The west shore. (Portland, Or.) 1875-1891, June 01, 1884, Page 195, Image 32

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Fort Benton and Sun River to work the Deep Creek
mines in "gW County. The mines ore situated near
the mouth of Deep Creek, or Smith River, and not far
from the site of the future city at the.Great Falls of the
Missouri. As an aid to building up a manufacturing
city at the falls these extensive coal deposits will be
An enterprise of great importance to the City of
Olympia has been announced. The discovery of vast
beds of a superior quality of coal in Hannaford Valley,
Washington Territory, has led to the formation of the
Eliot Coal Mining Company, for the purpose of develop,
ing the mines. A narrow gauge road loading from thera
a distance of ten miles, to connect with the 0. & C. V.
road at Tenino, has been surveyed aiid will be constructed
the coming summer. It is the purpose to make Olympia
the shipping point, and to that end coal bunkers will be
built there and the harbor facilities greatly improved
When this is accomplished other industries will naturally
Bpring up at Olympia.
In the shipyard of Hall Brothers, at Port Blakoley, a
large passenger and freight Bteamer is being constructed
for Foster A Co., of Honolulu. She is 107 feet long, 30
feet beam, 13 feet deep and G50 tons capacity, and is the
largest steamer built on Puget Sound. She will 1o
lighted by electricity and will possess all the modern
improvements for comfort and safety. She will have
twenty staterooms, with accommodations for 100 cabin
passengers and 250 in the steerage. It is expected to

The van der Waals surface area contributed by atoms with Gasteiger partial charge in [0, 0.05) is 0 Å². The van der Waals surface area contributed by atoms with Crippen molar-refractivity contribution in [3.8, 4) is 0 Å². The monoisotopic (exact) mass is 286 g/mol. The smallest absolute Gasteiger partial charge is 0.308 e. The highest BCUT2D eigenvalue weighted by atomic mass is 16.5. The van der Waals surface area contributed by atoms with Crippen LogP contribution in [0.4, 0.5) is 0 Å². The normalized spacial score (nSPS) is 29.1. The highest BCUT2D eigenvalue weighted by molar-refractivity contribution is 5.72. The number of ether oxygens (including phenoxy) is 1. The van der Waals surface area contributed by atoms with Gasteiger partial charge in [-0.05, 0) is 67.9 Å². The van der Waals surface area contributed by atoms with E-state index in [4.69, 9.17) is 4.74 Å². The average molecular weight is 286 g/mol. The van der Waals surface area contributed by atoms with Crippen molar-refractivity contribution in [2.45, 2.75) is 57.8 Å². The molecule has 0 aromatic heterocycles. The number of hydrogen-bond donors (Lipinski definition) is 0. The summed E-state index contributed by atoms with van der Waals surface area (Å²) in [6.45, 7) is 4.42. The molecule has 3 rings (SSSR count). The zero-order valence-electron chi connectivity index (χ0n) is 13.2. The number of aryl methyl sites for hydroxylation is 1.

launch the vessel in Julywhen she will be taken to San
Francisco to receive her machinery and inside fittings.
The hull is of wood, copper fastened, and the complete
vessel will cost $75,000. During the past ten years Hall
Brothers have built forty-four vessels.
There are unmistakable signs of increasing prosperity
visible in Victoria. New houses are going up in such
numbers as to render the city's progress quite noticeable.
Confidence in the great future before the city is strong
among her citizens. She will soon become the terminus
of the Island Railway, by which the celebrated coal of
Vancouver Island will be brought to the city for ship
ment and for the use of the many steamers that will seek
her harbor. She will prpbably become the actual sea
port terminus of the great Canadian Pacific and enjoy
the advantages of the immense commerce which will
inevitably enter the harbor, of that company. With her
beautiful location and superb climate, her business thrift
and enterprise, her great resources and commanding
location, Victoria must ever remain the metropolis of
British Columbia. ,
Very few people who build a house in which they
propose to live, and which, in consequence, they desire
to have as perfect and convenient as possible, are aware
of the fund of information to be gleaned from an able
architectural journal. From the columns of such a pajwr
they will learn much of which they were previously igno